Monday, February 01, 2016

Raincloud Haibun

She tried to process what he'd just said, but all she kept thinking was "it's not good having a 4 o'clock meeting on a Friday afternoon with your boss."  Breaking her reverie, she looked up and heard him say "I have to flatten the organizational tree in higher administration." What the hell does that mean?He proudly championed his commitment to diversity, but here he was telling here that in the upcoming reorg, there was no room for a woman of color who has been with the organization 28 years.  He spoke some more, but her shock left her temporarily numb and mentally elsewhere. Gathering her thoughts and her dignity, she waited for a break in his monologue, and said "I think we're done here," and walked back to her office.

Rain can fall or storm,
ultimately, it brings growth;
the clouds never stay.





[First #haibun attempt, photo by BusyMindThinking (many thanks as it inspired this writing).

31 comments:

  1. Buddah, the idea is to use one of the four photos on the dVerse website. You are most welcome to pick one.

    ReplyDelete
    Replies
    1. I apologize. I didn't read the rules correctly. Please remove my link from the Blenza. Thanks.

      Delete
  2. For this particular challenge, the prompt uses Gabriella's photos...perhaps you could substitute one of those so it would fit the dVerse haibun prompt?

    ReplyDelete
    Replies
    1. I apologize. I didn't read the rules correctly. Please remove my link from the Blenza. Thanks.

      Delete
  3. I am so humbled and honored you've no idea!!!! Great write!!!

    ReplyDelete
    Replies
    1. Thanks, I hope you think I did your photograph justice.

      Delete
  4. Bravo, B! Wonderful write!

    ReplyDelete
  5. This leaves a sick feeling in my tummy. I feel awful for her. :( No matter how valuable you perceive yourself to be, you are only one "meeting" away from being dropped. It's a terrifying reality for us all.

    ReplyDelete
    Replies
    1. Yes, this was about a friend of mine. More documentary than poem. Thanks.

      Delete
  6. Oh.. despite the choice of picture... (I think the rain on the window could work just as well)... I would hate that monologue... maybe it's better to just say it's over... I hope in the end the rain will cease though,

    ReplyDelete
    Replies
    1. Thanks, and yes, I've been in on a few firings and it is a nauseating proposition.

      Delete
  7. Wow. I liked the reversal in the haiku from the prose that came before. I also really felt all the emotions of the moments you described in both. Really solid bit of writing.

    ReplyDelete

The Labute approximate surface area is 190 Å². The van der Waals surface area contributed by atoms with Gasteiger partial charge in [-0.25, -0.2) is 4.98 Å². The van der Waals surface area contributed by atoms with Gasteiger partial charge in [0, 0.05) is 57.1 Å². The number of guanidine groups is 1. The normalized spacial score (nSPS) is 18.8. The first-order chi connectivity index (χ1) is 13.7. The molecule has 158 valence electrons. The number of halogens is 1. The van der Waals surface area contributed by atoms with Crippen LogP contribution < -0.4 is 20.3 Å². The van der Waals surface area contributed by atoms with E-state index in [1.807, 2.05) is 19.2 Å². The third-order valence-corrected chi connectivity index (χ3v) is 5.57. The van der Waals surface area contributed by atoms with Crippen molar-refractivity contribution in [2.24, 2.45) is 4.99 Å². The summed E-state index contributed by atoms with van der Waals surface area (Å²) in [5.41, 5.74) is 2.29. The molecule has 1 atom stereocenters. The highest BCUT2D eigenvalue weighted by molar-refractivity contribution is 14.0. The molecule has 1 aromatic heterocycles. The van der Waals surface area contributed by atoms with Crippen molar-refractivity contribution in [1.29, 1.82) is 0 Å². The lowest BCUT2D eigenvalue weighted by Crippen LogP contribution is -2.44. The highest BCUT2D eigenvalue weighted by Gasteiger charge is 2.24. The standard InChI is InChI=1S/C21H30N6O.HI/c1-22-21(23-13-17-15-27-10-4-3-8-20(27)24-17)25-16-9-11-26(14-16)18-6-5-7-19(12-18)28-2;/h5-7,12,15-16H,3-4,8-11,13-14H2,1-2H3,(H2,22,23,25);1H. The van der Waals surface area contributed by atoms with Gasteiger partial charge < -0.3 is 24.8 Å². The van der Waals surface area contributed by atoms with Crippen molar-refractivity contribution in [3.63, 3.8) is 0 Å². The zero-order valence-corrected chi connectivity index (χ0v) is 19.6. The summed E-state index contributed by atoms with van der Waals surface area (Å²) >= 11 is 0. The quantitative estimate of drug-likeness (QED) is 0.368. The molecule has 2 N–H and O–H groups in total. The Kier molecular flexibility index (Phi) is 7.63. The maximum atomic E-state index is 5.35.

Replies
    1. Thanks, Rommy. I don't know the rules of haibun, so I tried to make the structure look correct.

      Delete
  8. Oh, this is such a great reminder that the clouds never stay. To me, it speaks of "what doesn't kill you, makes you stronger"...when we can grow despite what rotten storm life throws at us. Strong poem!

    ReplyDelete
    Replies
    1. Thanks, sometimes all one can do is wait for the storm to pass.

      Delete
  9. The clouds never stay...
    What a great way to end your piece.

    ReplyDelete
  10. Such a very positive conclusion after such a shocking incident.

    ReplyDelete
    Replies
    1. "There's always a rainbow, at the end of every rain." - Prince. Thanks!

      Delete
  11. You have written this scene so accurately - as it must be playing out in offices all over the corporate world.......I especially love the haiku. Thankfully, clouds never stay. Loved this, Mosk.

    ReplyDelete
    Replies
    1. Thanks, Sherry. Yes, it was awful to hear my friend relate it.

      Delete
  12. I've been away too long. I'm loving the haibun. The way you present two seemingly different scenarios and tie them together is so high-ku!

    ReplyDelete
    Replies
    1. so well penned because this has certainly hit close to home here. love the cconcluding action and your last verse

      gracias

      Delete
    2. Thanks, I don't know the rules of haibun, so I just patched together something that looked like it.

      Delete
  13. Argh, I can relate.

    ReplyDelete
  14. This is a lovely stirring piece. Though i believe you meant 'haibun' as that is a form where text and haiku come together to form the entire poem. One rule of classic 'haibun', though a lot of times modern day writers stray from it is: the use of Present Tense in the text.

    I'm hoping you meant 'haibun' and not as you wrote "halibun"

    much love...

    ReplyDelete
    Replies
    1. Thanks for the kind lesson and the kind words. With gratitude, Mosk

      Delete
  15. Oh, I hurt for her. Sometimes we feel the sun will never shine again. Thank you for reminding me it does.

    ReplyDelete